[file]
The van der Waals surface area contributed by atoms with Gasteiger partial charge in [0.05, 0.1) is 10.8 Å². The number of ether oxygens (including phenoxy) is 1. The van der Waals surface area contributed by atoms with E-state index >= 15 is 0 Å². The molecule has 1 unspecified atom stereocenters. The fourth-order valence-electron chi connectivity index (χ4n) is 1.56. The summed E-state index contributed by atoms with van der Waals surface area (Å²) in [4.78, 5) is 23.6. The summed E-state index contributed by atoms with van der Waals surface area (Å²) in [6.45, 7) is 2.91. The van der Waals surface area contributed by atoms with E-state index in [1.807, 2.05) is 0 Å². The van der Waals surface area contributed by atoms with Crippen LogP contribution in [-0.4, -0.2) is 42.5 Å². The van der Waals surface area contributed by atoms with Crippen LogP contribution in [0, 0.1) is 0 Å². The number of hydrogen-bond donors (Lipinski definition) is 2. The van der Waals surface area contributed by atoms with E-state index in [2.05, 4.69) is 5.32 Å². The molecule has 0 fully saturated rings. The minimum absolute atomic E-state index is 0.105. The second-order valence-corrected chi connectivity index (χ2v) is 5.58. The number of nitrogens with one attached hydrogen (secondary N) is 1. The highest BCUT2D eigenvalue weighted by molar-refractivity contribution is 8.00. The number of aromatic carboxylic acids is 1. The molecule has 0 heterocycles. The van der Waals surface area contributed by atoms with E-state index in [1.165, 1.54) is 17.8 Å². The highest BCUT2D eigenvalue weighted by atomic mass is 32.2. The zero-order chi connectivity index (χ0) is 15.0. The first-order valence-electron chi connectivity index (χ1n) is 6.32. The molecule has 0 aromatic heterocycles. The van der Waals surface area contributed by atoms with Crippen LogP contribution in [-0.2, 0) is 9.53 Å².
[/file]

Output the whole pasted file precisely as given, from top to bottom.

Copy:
The van der Waals surface area contributed by atoms with Gasteiger partial charge in [0.05, 0.1) is 10.8 Å². The number of ether oxygens (including phenoxy) is 1. The van der Waals surface area contributed by atoms with E-state index >= 15 is 0 Å². The molecule has 1 unspecified atom stereocenters. The fourth-order valence-electron chi connectivity index (χ4n) is 1.56. The summed E-state index contributed by atoms with van der Waals surface area (Å²) in [4.78, 5) is 23.6. The summed E-state index contributed by atoms with van der Waals surface area (Å²) in [6.45, 7) is 2.91. The van der Waals surface area contributed by atoms with E-state index in [1.807, 2.05) is 0 Å². The van der Waals surface area contributed by atoms with Crippen LogP contribution in [-0.4, -0.2) is 42.5 Å². The van der Waals surface area contributed by atoms with Crippen LogP contribution in [0, 0.1) is 0 Å². The number of hydrogen-bond donors (Lipinski definition) is 2. The van der Waals surface area contributed by atoms with E-state index in [2.05, 4.69) is 5.32 Å². The molecule has 0 fully saturated rings. The minimum absolute atomic E-state index is 0.105. The second-order valence-corrected chi connectivity index (χ2v) is 5.58. The number of nitrogens with one attached hydrogen (secondary N) is 1. The highest BCUT2D eigenvalue weighted by molar-refractivity contribution is 8.00. The number of aromatic carboxylic acids is 1. The molecule has 0 heterocycles. The van der Waals surface area contributed by atoms with E-state index in [1.165, 1.54) is 17.8 Å². The highest BCUT2D eigenvalue weighted by atomic mass is 32.2. The zero-order chi connectivity index (χ0) is 15.0. The first-order valence-electron chi connectivity index (χ1n) is 6.32. The molecule has 0 aromatic heterocycles. The van der Waals surface area contributed by atoms with Crippen LogP contribution in [-0.2, 0) is 9.53 Å².